In 1993 and 1994, EPA updated a number of methods from the “Methods for the Chemical Analysis of Water and Wastes” (MCAWW) manual, and Method 200.7 (printed at 40 CFR part 136, Appendix A). For the most part, these updates were technically equivalent to previously approved versions, but offer the advantages of a consistent Environmental Monitoring Management Council (EMMC—an EPA committee consisting of EPA managers and scientists) format and explicit QC requirements which should result in improved data quality. Many of the versions are approved for NPDWR monitoring, so approval of these methods will further the goal of consistency among EPA monitoring programs. Finally many of these methods explicitly allow performance-based modifications, thereby increasing method flexibility.

All these methods, listed in Table I, were included in the 10-18 proposal. EPA proposes the approval of these additions and withdrawal of the old MCAWW versions.

Table I.—Updated Revisions Proposed in 10-18-95

ParameterUpdated revisionsCurrently approved revision (to be withdrawn)
MethodRevisionMethodRevision
Turbidity180.1Revision 2.0, August 1993*180.11978
Multiple Metals200.7Revision 4.4, 1994*200.71990
Mercury245.1Revision 3.0, 1994*245.11974
Total Cyanide†335.4Revision 1.0 August 1993*335.31978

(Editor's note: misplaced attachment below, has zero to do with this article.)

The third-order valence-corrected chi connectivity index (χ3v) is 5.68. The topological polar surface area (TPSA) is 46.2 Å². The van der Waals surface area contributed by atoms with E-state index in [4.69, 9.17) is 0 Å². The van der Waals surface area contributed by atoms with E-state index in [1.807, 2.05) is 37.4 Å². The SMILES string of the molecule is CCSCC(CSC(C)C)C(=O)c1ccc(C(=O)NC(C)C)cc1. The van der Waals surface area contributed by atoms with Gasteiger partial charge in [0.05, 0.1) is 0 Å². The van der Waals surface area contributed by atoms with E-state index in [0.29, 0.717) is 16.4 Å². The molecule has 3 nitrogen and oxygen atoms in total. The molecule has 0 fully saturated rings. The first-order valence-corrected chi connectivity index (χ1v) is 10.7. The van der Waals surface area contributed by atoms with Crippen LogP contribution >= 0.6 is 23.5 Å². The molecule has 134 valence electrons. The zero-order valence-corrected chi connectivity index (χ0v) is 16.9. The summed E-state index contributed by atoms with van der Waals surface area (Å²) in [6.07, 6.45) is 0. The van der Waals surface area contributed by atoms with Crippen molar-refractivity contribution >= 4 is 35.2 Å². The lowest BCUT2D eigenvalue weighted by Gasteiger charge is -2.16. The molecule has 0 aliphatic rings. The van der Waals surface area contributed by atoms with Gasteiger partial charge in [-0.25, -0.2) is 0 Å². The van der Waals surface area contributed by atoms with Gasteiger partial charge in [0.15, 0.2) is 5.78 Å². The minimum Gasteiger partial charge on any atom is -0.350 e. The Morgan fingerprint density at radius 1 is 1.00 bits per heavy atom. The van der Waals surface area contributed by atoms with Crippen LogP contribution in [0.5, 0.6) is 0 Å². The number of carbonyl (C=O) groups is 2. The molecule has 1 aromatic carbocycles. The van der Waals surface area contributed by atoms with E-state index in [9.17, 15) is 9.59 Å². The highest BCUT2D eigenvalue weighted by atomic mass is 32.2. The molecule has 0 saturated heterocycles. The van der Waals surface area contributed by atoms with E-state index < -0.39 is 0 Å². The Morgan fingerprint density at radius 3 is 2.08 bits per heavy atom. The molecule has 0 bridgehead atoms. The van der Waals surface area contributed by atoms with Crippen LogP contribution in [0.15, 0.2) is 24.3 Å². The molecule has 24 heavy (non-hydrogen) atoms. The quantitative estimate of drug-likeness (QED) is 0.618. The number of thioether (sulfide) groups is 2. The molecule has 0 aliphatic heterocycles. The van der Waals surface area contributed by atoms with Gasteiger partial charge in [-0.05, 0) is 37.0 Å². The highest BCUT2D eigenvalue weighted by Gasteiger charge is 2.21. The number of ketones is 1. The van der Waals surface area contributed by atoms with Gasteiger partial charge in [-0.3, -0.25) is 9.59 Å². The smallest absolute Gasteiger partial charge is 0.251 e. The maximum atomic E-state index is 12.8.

Ammonia350.1Revision 2.0, August 1993350.11978
TKN351.2Revision 2.0, August 1993351.21978
Nitrate-Nitrite353.2Revision 2.0, August 1993*353.21978
Phosphorus (all forms)365.1Revision 2.0, August 1993*365.11978
Sulfate375.2Revision 2.0, August 1993*375.21978
COD410.4Revision 2.0, August 1993410.41978
Phenols420.4Revision 1.0, August 1993420.21974
* Currently approved for use in NPDWR or NSDWR monitoring
† Note: EPA Method 335.4 is technically equivalent to the currently approved version of Method 335.3 when Method 335.3 is run in compliance 40 CFR 136.3, Table IB—Note 20 (specifically requiring the manual digestion of cyanide samples; if compared method-to-method, the procedures are quite different). However, as currently written, the sulfide removal procedure in Method 335.4 could lead to removal of particulate cyanide from the sample prior to analysis. Therefore, EPA proposes to add a footnote to the table to clarify the proper procedure for removing sulfide interferences. The footnote will require analysts to reconstitute samples treated for sulfide so that particulates are distilled along with the liquid sample.